They seemed to be so out of place in the surrounding landscape. We so enjoyed this hike. We then returned to the main road stopping at the village along the way, shopping and getting some lunch while were there. Then we continued in finish our drive around Crater Lake. At the end of the drive we wanted to get some photos above the lake so we stopped at the Watchman trail that took us up to 8012 feet to the Watchman Overlook. What a view!!!! That’s Wizard Island in the middle, the destination of the boat tour when it is available. The pictures really don’t do justice to the beauty of the lake. We stayed on top for a while and then came down and headed to Union Creek, town and beautiful stream, to spend the night.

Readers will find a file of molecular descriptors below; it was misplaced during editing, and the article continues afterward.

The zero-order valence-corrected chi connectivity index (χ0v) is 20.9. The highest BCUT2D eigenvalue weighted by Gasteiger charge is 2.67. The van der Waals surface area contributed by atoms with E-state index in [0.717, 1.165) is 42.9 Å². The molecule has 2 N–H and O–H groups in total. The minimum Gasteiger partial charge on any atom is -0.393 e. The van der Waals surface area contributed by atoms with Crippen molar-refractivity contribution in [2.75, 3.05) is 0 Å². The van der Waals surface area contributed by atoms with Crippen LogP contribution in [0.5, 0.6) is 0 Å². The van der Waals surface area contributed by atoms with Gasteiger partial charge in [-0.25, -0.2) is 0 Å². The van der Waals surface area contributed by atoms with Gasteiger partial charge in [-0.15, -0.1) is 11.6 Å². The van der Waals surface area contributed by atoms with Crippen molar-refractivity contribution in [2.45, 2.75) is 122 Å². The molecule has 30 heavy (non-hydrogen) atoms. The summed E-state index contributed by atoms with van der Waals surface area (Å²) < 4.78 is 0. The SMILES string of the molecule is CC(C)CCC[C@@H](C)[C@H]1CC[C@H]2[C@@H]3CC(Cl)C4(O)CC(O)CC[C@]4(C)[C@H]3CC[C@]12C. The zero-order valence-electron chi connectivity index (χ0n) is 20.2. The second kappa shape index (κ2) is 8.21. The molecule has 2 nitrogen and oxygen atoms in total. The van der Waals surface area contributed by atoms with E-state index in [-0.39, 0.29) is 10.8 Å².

The next day we headed up to Bend. The climate now was hotter as we headed north. We made some side excursions to Mckenzie Bridge and Sisters before going to dinner in Bend.  I ate the best pizza I‘ve ever had a quaint little restaurant there in Bend. We got up the next day and headed north. The climate was desert-like with few trees and little greenery. What a contrast… Coastal landscapes, the Cascade mountains and now desert conditions. We spent most of the morning driving until we reached the Mt. Hood area. There, the landscape changed back to forests and mountains. We stopped at Timberline Lodge on Mt. Hood for lunch. See the snow… in August!  We then realized there were people skiing on the upper part of the mountain you see here. And there were mountain bikers going back to the base of the mountain from the lodge, and from what people were telling us, skiing the upper part of Mt. Hood was much easier than biking down the lower part. After a few delusional moments where I thought I would try one or the other, Debby’s common sense prevailed!! THANKFULLY, or I might not be writing this now. We wound up touring around the lodge before heading to Parkdale to spend a couple of nights.